Your point about the proportional difference not decreasing is an important one, because it brings up one of the things that people have a hard time understanding about random numbers. Statistical intuition would suggest that as the sample size gets larger, the sample should more closely reflect the population of numbers being sampled from (the uniform distribution in this case). The problem is that this is only correct on average, across a whole bunch of samples. I’ll try to illustrate this with the following example:

I took 1 million samples from a uniform distribution on the interval (0,1). Then, for the first 10,000 samples, I found out what proportion of them were less than 1/3 (I would expect it to be about 1/3). I then did this at different numbers of samples: the first 10,100, 10,200, etc. until I had done this for all of the samples. The result is plotted below.

As you can see by looking at the scale of the y axis, the proportion less than 1/3 is about 1/3, as expected (I specifically didn’t do less than 10,000 because it’s too variable there). Note that I plotted the x-axis in log scale and that 1/3 is indicated by the horizontal dashed line. You can see that as the number of samples increases, the proportion less than 1/3 stabilizes. However, one interesting thing is that it is not always moving toward 1/3. For example, at about 100,000 samples (1e+05), the proportion is fairly accurate. However, at around 316,000 samples, it has become relatively inaccurate, before becoming more accurate again toward 1 million samples.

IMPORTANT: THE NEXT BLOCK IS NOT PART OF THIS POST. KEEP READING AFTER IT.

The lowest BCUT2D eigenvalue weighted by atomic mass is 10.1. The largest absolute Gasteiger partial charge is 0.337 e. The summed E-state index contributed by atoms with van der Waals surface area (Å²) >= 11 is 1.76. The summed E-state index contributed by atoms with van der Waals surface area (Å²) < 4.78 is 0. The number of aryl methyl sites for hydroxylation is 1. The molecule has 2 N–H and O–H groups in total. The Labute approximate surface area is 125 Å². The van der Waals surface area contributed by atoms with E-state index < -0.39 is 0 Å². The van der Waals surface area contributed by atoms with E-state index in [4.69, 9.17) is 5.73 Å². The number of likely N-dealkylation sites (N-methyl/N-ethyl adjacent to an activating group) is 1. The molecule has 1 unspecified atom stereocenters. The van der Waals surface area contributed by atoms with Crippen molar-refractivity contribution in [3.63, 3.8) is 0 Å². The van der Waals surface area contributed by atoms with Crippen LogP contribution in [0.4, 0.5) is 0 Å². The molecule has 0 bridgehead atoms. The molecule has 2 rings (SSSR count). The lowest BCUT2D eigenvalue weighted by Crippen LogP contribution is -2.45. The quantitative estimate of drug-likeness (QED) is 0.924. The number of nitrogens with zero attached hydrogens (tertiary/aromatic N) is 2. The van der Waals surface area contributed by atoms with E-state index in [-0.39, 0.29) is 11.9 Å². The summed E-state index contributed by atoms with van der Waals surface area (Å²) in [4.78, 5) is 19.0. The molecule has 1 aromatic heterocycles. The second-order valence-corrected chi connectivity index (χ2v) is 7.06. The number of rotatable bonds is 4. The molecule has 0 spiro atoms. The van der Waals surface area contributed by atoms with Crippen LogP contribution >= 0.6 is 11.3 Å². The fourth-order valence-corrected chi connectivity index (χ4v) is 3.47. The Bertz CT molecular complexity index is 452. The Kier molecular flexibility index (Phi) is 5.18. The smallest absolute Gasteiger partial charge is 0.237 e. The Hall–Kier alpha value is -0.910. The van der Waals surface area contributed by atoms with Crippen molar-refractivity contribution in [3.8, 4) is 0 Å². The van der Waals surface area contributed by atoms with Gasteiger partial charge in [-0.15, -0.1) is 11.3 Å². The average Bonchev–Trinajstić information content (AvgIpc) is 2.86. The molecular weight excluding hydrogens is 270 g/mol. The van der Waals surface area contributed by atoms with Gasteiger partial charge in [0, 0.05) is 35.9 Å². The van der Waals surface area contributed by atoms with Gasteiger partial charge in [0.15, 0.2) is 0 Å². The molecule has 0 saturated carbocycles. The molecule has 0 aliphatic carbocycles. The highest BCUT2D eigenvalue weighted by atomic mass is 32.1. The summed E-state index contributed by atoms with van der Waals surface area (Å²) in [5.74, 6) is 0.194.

One thing to take away from this is that 1 million is not really large enough to get extremely accurate proportions, even though this is what we intuitively expect.

On average, however, if you have 1 million samples, the proportion will be more accurate than if you have 10,000 samples. But for any 1, or 2, or 10, or whatever series of numbers, those may not be more accurate at 1 million than at 10,000. You might need to average across a large number of series of numbers before you will be able to see that 1 million samples is more accurate than 10,000. My point is that looking at just one series of numbers, even if that series has 10 million samples in it, can be misleading.

One of the reasons that statistical intuition doesn’t work that well in this case is the (correct) idea is that the proportion will get more accurate as the sample becomes arbitrarily large. In particular, if the sample is infinitely large, exactly 1/3 of the numbers will be less than 1/3. This is where it breaks: For a human, 1 million is indistinguishable from infinity, but there really is a big difference between the two.